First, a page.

10 most polluted places in the world

From the river beds of Buenos Aires to the smelting complexes of Russia, a look at the planet's most toxic sites

Topics: Scientific American, Argentina, India, China, Pollution,

10 most polluted places in the world

Agbogbloshie, a neighborhood of Accra, Ghana, wasn’t a pretty place in 2006, but the rising flood of e-waste had yet to completely drown the dump in the middle of town in toxic pollution. Ghana now imports some 215,000 metric tons of European computers, cell phones, microwaves, refrigerators, televisions and other electronic goods, making Agbogbloshie the second-largest site for processing such e-waste in all of west Africa. It may yet take the title as largest because e-waste imports are expected to double by 2020. And Agbogbloshie has already earned the dubious distinction of landing on the Blacksmith Institute’s top 10 list of the world’s most polluted sites, after failing to make the cut for the original list in 2006.

“Everybody wants a laptop, wants the modern devices,” noted Jack Caravanos, Blacksmith’s director of research, at a November 4 press conference unveiling the list. “Stopping e-waste is proving very complicated and difficult,” particularly because the newest gadgets, such as tablet computers, are even more difficult to recycle than old desktop computers.

Environmental groups the Blacksmith Institute and partner Green Cross Switzerland have compiled the list after surveying more than 2,000 sites in 49 countries in less than a decade. The partners issued their first top 10 in 2006, and chose the 10 to represent the worst example of typical types of toxic pollution, such as artisanal gold mining or tanneries. Such toxic pollution threatens the health of more than 200 million people, and industrial pollutants, led by lead–acid battery recycling, affect the health of more people than malaria globally, according to Blacksmith’s calculations.



View a slide show of the top 10 most polluted places in the world.

One major change in this year’s annual list is the inclusion of several river basins, such as the Citarum River in Indonesia or the Niger River Delta, rather than just major industrial sites. That’s because such river basins often are home to thousands of small industries that pour pollution into the waterway. “The number of people involved is very large,” said David Hanrahan, chief technical advisor for Blacksmith, but many of those people rely on the polluting industries for jobs. “They are not onlypoisoning themselves, their neighbors and the environment, but it’s also the only way they can make a living.”

That said, cleaning up such sites is not impossible. Several places that appeared on the original list have now dropped in the rankings, either because they have been or are being cleaned up. For example, soil that is heavily contaminated with lead at thelead–acid battery recycling center in Haina in the Dominican Republic has been dug up and buried in a specialized landfill. As a result, Haina is the only location to be completely delisted since 2006.

Highly polluted places in China and India have also fallen out of the top 10 this time around, thanks to government efforts to address the toxic pollution issues. The Chinese government shut down more than 2,000 highly polluting factories in Linfen and forced those that remained to install cleaner-burning coal-fired devices. The Indian government has implemented a program to assess and remediate all the contaminated sites in the country. “India made such strong efforts that we have not included them on the list,” said Bret Ericson, a senior project director at Blacksmith. “If inadequate efforts have been made, then [the sites] remain on the list.”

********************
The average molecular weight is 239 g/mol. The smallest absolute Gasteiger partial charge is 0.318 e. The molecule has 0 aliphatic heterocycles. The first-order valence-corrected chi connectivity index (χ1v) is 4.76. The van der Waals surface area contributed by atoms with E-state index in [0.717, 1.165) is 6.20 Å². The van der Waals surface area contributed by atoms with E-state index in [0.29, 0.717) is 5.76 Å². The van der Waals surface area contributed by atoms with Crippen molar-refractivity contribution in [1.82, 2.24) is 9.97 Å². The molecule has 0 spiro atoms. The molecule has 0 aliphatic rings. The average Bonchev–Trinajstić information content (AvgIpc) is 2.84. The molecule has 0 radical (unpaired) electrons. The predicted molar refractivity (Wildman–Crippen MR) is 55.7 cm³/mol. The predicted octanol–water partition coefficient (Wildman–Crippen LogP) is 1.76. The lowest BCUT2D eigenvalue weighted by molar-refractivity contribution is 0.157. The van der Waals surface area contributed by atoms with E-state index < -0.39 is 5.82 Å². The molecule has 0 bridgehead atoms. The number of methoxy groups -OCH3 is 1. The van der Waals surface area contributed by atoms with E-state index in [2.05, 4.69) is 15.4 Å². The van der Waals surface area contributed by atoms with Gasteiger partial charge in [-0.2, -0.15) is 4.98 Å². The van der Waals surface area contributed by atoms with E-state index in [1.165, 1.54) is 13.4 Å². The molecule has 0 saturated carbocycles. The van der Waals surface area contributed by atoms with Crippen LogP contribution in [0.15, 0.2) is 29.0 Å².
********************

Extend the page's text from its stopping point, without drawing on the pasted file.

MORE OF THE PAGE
Improvements have been helped by local people in China or India convincing central governments to listen to their concerns about such toxic pollution. In countries such as Russia, where public pressure has proved more difficult to express, similar improvements are harder to find. At the same time new technologies—such as mercury-free devices for separating gold from ore or bone char that can bind lead in soil, rendering it chemically inert in the human body—may help turn some of these problems into a legacy of the past. Ultimately, such cleanups most often require the investment of hundreds of millions of dollars, at minimum, as well as the basic infrastructure to properly dispose of toxic waste.

Although none of the top 10 sites are in the U.S., Japan or western Europe, that does not absolve the rich world from blame. A lot of the pollution in poorer countries has to do with the lifestyles of richer ones, noted Stephan Robinson of Green Cross Switzerland—for example, a tannery in Bangladesh that provides leather for shoes made in Italy that are sold in New York City or Zurich. “The pollution we see is not coming from the major global industrial companies, it’s all from small mom-and-pop shops, which prepare the raw materials that we then later use,” Robinson said. Or, in the case of Agbogbloshie, Ghanaians are polluted by the electronic devices Westerners have already used. Local people in such areas, Robinson added, “are very often polluting their environment not because they think it is fun but because it is a question of survival.”

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